Findings from an Indiana University Grand Challenges initiative survey indicate Hoosiers are feeling the effects of climate change. The statewide survey, commissioned as part of the $55 million Prepared for Environmental Change effort, finds that 75 percent of respondents support efforts to address the impact of climate change in the Hoosier state.
Other key findings showed:
- 80 percent of Hoosiers believe global warming is happening
- 64 percent of residents agreed that hotter temperatures are threatening Indiana farming
- 77 percent of respondents agree climate change is having a negative impact on Indiana’s economy.
In an interview with Inside INdiana Business with Gerry Dick, Janet McCabe, Assistant Director of Policy and Implementation, IU Environmental Resilience Institute said the trend is on the upswing.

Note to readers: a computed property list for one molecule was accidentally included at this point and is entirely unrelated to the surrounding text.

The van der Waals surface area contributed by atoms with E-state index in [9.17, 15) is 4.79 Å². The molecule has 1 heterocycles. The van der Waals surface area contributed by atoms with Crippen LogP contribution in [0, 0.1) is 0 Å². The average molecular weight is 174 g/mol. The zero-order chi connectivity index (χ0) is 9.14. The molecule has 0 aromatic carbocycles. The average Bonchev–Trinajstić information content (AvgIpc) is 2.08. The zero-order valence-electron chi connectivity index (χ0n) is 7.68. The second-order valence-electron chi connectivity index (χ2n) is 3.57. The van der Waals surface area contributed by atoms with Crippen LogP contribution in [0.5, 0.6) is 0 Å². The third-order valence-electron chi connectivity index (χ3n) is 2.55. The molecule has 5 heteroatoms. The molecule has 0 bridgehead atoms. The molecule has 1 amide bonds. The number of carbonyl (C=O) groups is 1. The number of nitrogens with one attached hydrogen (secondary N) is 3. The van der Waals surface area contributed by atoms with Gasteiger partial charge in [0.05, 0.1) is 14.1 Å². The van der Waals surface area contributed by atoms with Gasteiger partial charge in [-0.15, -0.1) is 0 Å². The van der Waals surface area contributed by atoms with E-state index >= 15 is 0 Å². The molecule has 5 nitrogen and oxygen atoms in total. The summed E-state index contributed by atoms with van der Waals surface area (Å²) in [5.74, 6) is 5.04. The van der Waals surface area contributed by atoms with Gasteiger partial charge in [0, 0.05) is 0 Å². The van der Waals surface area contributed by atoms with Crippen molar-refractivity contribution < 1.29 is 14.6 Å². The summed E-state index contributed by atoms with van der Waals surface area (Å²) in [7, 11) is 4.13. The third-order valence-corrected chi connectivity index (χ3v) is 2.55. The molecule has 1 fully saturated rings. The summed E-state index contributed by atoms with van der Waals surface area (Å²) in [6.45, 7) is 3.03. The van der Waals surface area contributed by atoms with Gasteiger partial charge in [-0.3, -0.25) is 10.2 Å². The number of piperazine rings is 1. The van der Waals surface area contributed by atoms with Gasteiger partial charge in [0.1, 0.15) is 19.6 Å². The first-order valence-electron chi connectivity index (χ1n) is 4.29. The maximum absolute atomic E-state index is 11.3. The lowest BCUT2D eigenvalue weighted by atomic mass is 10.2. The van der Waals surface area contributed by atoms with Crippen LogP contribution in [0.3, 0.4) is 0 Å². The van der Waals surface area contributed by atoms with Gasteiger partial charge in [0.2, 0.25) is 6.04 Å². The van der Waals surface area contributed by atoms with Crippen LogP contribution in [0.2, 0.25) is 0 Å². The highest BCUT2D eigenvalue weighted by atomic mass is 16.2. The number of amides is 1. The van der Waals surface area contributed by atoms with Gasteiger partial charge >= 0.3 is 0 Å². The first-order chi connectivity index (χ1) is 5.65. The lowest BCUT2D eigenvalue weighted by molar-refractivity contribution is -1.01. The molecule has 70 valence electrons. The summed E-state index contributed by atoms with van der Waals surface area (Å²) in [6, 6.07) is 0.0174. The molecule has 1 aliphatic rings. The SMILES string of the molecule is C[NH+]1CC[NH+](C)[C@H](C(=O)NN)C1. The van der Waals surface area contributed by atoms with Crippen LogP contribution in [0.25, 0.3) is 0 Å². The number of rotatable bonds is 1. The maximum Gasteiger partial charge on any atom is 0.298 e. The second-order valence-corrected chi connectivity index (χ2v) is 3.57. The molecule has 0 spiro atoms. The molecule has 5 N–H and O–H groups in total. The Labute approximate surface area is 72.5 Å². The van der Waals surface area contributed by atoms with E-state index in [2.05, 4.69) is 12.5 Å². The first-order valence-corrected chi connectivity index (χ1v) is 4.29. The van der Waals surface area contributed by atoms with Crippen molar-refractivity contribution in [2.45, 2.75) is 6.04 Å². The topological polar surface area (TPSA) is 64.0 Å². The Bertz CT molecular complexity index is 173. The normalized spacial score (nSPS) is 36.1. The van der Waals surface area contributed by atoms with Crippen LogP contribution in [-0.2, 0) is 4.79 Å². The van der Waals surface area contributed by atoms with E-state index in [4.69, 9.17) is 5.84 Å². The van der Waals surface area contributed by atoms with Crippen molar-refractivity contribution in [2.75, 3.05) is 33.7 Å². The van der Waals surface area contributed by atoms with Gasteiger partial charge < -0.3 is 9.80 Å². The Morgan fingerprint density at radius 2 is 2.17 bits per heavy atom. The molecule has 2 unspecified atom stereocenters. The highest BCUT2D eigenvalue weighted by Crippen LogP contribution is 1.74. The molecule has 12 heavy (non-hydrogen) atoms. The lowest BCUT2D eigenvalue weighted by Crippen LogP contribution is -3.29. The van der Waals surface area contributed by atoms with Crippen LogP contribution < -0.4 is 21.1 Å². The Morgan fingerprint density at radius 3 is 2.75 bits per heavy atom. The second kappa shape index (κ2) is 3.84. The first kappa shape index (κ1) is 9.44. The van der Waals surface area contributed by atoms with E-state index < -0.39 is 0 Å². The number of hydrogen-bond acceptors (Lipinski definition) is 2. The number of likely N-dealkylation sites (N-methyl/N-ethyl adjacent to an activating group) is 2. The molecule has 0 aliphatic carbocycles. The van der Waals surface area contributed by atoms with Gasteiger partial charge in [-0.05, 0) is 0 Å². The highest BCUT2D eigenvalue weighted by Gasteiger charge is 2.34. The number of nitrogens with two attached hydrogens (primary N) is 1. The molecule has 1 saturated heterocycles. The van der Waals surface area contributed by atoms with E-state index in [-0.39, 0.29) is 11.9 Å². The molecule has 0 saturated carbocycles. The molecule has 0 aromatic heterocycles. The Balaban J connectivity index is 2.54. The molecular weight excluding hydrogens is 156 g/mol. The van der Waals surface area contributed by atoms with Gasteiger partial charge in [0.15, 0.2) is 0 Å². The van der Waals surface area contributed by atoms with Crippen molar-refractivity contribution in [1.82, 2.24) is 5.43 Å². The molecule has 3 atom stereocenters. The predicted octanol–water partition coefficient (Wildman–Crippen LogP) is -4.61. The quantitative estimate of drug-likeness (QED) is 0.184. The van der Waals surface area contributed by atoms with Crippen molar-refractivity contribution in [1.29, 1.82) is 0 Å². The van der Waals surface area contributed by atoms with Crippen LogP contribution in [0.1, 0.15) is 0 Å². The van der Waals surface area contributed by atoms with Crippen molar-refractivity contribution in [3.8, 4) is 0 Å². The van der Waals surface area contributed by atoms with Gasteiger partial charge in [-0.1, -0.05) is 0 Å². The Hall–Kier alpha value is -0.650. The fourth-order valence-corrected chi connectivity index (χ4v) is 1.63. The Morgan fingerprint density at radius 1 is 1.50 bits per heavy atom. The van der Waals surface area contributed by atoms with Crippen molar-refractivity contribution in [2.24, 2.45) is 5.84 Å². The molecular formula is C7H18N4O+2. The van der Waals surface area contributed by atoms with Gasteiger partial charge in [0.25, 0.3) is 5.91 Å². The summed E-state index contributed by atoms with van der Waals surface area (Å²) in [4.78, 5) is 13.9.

“Since 2011, climate change has cost the state of Indiana $6 billion already and these changes are predicted to increase as the temperatures begin to warm.”
More than 120 researchers funded by the IU Grand Challenges will use the findings to inform their work to predict the effects of climate change and how best to respond to them. They will also work to educate policymakers and civic leaders on the issue, urging them to make effective decisions for the Hoosier state's approach to climate change.